Africa, Democratic Republic of the Congo, Woyo, ca. early 20th century CE. A hand carved and hand painted wooden mask of the ndunga, a male society of the Woyo peoples whose dances commemorate a range of significant community events such as the installation of tribal elders, festive celebrations, funerals, or grave danger. Ndunga masks are typically quite large in scale, as we see in this example. Usually such masks are worn with a grand costume of a voluminous nature (in relative proportion to the mask's size) that is comprised of dried banana leaves which completely cover the performer's body. Most ndunga masks are adorned with elaborate geometric motifs in a polychrome color scheme ; however, a few like this one are more minimalist in spirit and primarily painted white. The white hue is highly symbolic for the Woyo, as white is associated with power and spiritual presence. Certain elements of Woyo masks such as the intriguing contrast between abstract and naturalistic features and filed teeth show the influence of Kongo neighbors. However, the Woyo stylistic contribution is unmistakable here; particularly exemplified by those copious eyebeds that house elegant, almond shaped eyeholes, that prominent central crest on the forehead that continues to the long, aquiline nose, and the triangular jawline. Holes at the periphery for attachment of ornament and costume were created by the artisan. A fabulous example with beautiful patina. Size: 9" W x 15" H (22.9 cm x 38.1 cm)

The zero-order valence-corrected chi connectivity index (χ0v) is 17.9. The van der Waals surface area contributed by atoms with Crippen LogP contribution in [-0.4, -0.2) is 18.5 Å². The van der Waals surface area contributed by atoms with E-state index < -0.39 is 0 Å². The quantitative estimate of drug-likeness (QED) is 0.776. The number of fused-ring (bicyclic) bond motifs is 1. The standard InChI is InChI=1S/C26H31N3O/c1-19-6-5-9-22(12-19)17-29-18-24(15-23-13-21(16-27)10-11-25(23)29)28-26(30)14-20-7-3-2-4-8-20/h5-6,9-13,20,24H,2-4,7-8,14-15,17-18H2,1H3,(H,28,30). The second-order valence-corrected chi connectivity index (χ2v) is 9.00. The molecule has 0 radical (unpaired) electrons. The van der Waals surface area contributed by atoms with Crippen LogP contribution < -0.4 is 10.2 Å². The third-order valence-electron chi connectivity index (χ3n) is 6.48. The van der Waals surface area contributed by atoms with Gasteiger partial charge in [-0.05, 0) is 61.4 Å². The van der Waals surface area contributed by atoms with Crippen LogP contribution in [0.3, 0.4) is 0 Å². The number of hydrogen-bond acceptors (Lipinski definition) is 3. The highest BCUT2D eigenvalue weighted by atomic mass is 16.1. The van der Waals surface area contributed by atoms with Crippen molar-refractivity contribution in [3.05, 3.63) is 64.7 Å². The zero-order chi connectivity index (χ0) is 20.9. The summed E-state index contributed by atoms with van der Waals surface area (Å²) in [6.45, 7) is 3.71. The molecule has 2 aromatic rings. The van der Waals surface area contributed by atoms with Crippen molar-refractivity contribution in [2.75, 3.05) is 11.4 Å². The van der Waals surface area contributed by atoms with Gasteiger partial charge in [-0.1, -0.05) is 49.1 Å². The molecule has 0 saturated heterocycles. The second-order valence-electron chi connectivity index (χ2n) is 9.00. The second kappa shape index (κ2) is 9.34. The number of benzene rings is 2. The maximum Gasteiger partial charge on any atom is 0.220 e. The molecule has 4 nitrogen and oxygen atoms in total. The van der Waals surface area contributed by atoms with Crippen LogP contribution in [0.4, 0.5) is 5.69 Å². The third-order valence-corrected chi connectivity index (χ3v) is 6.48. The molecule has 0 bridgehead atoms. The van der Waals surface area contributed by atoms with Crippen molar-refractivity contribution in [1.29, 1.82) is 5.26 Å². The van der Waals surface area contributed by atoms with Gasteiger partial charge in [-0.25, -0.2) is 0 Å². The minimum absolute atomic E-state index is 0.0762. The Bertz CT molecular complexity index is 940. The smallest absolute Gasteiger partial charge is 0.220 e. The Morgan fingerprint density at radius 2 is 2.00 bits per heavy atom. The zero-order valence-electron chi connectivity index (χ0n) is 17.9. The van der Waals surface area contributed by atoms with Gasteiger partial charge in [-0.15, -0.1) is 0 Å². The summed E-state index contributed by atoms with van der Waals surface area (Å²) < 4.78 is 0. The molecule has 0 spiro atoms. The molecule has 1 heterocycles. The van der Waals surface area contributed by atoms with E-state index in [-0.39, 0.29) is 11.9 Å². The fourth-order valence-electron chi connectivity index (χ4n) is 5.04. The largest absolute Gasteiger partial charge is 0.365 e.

Provenance: Ex-Merton Simpson Gallery, NYC, NY in 1973.
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